The Achilles Heel of Logistics

Surprisingly, access to vital financial and performance data is still the Achilles heel of the logistics sector. Despite significant advancements in technology and its deployment, companies struggle to access management information on demand and to exert true financial control across operations. This is largely due to archaic, non-integrated finance, warehouse management and traffic management systems that require much-needed resources to maintain and support, even though they can’t deliver business performance data without a lot of manual intervention. Even then, the information is often doubted and usually too old or too late by the time it is checked. It’s not a good basis for making critical business decisions.

The inability to seamlessly integrate financial systems with specialized or custom-built operational systems such as freight and container management systems is all too common. Without integration, users have no real-time visibility into sources of revenue, expenses, supplier performance and statistical data. There are infinite ways to classify, measure and analyze profitability, including by shipment, vessel voyage, container and bill of lading. To remain competitive, logistics companies must leverage their data and the analyses that can be gleaned from it.

Logistics companies often have a dispersed organizational structure, which makes finance particularly central to smooth business operations. By reviewing and replacing systems from finance outward, financial transparency can be ensured across the entire business and work to optimize profitability and competitiveness. The right financial software can help deliver new standardized processes and total vision across the business.

Challenging issues to improve cost control and efficiency can be addressed a number of ways, such as:

  • Automating existing systems and procedures.
  • Replacing local processes and systems with standardized, centralized ones, for example, through a single global instance of the accounting system, which not only facilitates shared service centers or business process outsourcing, but also supports multiple locations, countries, currencies, languages and operating companies.
  • Improving management information, such as determining profitability by trip, voyage, passage or business lines to allocate resources for maximum benefit.
  • Achieving greater integration, including how a business can overcome the islands of information created by separate operational systems to deliver essential integration with financial information.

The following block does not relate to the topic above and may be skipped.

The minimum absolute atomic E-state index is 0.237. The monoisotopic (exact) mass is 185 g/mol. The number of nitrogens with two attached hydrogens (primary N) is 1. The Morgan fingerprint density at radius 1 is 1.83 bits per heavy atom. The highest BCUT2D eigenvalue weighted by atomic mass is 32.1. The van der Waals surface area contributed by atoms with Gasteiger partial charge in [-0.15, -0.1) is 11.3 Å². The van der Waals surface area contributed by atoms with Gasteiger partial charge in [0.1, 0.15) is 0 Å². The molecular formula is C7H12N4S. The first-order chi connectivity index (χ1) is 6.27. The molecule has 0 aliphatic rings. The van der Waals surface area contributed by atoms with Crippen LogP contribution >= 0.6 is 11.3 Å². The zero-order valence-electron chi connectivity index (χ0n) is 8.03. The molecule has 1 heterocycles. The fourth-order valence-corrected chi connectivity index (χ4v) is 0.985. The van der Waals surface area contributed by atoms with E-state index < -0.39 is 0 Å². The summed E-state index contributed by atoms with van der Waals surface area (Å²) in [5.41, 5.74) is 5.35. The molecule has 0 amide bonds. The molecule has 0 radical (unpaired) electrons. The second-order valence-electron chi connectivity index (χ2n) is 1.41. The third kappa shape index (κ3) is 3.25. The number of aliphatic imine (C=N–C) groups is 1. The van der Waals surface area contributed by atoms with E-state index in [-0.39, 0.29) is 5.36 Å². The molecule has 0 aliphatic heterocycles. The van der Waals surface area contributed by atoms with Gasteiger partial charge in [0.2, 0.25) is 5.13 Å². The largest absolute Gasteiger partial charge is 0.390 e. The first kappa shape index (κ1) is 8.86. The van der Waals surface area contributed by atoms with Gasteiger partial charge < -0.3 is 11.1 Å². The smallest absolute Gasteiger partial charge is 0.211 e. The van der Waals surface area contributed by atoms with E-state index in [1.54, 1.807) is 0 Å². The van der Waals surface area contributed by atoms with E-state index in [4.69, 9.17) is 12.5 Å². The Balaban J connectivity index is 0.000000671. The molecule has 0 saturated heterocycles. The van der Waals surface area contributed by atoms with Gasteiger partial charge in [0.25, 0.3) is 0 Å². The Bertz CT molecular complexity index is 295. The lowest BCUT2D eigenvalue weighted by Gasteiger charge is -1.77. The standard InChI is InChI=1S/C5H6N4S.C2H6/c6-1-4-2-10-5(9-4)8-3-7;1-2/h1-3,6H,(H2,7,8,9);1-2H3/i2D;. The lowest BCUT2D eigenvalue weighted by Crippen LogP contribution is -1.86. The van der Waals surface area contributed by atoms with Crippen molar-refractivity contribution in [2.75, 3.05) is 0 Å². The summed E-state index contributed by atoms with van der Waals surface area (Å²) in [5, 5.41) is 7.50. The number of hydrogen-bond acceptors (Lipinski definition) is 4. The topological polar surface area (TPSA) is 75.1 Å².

• Coping with the changing global business environment, for example, ways businesses can reduce the risks and maximize the opportunities of doing business globally and address challenges such as currency, language, localization and technology.

Selecting a new finance system is complex. Start by working with your CFO to document key requirements that are not being met or will not be met in the future. Assess whether each requirement has a financial value and if so, what that value is.

Typical requirements include access to useful management information and reporting data. Can you perform analytics and performance reviews in a way that benefits the organization? Another key consideration is efficiency. How quickly can you produce bank reconciliations, annual budgets and month-end reports? How easily can you upgrade or enhance your current application and how reliable is it?

IT, finance and the lines of business should work together to review user benefits and ease of use. Systems should:

  • Support the successful execution of the organization’s business strategies.
  • Enable the finance function, fulfilling a more strategic role within the organization.
  • Support a move to shared services or business process outsourcing if that is a consideration for the future.
  • Be able to scale or adapt to mergers and/or acquisitions.

It’s a good idea to produce a cost justification worksheet listing each business issue associated with a shortfall in the current system and the areas it impacts. Estimate the current annual costs associated with this business issue and then estimate the potential savings or benefits derived from replacing your current application. Costs can be calculated by estimating employee time and expense needed to work around the issue, or the expense of external resources to solve the problem. The benefits of change must always outweigh the pain of remaining the same. Not all issues have an easily quantifiable financial value, although the impact of continuing with an inadequate financial application is likely to be significant.